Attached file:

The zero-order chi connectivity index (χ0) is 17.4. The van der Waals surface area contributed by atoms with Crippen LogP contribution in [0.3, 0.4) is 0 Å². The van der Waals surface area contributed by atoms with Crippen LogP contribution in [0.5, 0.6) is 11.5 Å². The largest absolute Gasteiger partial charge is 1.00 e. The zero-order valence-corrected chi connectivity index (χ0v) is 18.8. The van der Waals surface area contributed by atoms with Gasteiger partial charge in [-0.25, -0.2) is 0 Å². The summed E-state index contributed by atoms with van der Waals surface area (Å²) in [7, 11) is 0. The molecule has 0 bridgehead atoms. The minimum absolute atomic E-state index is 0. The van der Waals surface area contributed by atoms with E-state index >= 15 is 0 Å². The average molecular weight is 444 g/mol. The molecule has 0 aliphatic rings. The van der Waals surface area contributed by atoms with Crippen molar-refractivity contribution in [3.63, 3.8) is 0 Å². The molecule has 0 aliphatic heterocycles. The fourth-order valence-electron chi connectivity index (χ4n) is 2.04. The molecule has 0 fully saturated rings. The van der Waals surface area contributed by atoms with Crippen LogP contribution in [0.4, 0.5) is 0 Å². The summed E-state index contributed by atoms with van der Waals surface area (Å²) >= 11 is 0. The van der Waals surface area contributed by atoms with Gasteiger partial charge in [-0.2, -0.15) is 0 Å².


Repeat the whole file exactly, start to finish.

The zero-order chi connectivity index (χ0) is 17.4. The van der Waals surface area contributed by atoms with Crippen LogP contribution in [0.3, 0.4) is 0 Å². The van der Waals surface area contributed by atoms with Crippen LogP contribution in [0.5, 0.6) is 11.5 Å². The largest absolute Gasteiger partial charge is 1.00 e. The zero-order valence-corrected chi connectivity index (χ0v) is 18.8. The van der Waals surface area contributed by atoms with Gasteiger partial charge in [-0.25, -0.2) is 0 Å². The summed E-state index contributed by atoms with van der Waals surface area (Å²) in [7, 11) is 0. The molecule has 0 bridgehead atoms. The minimum absolute atomic E-state index is 0. The van der Waals surface area contributed by atoms with E-state index >= 15 is 0 Å². The average molecular weight is 444 g/mol. The molecule has 0 aliphatic rings. The van der Waals surface area contributed by atoms with Crippen molar-refractivity contribution in [3.63, 3.8) is 0 Å². The molecule has 0 aliphatic heterocycles. The fourth-order valence-electron chi connectivity index (χ4n) is 2.04. The molecule has 0 fully saturated rings. The van der Waals surface area contributed by atoms with Crippen LogP contribution in [0.4, 0.5) is 0 Å². The summed E-state index contributed by atoms with van der Waals surface area (Å²) >= 11 is 0. The van der Waals surface area contributed by atoms with Gasteiger partial charge in [-0.2, -0.15) is 0 Å².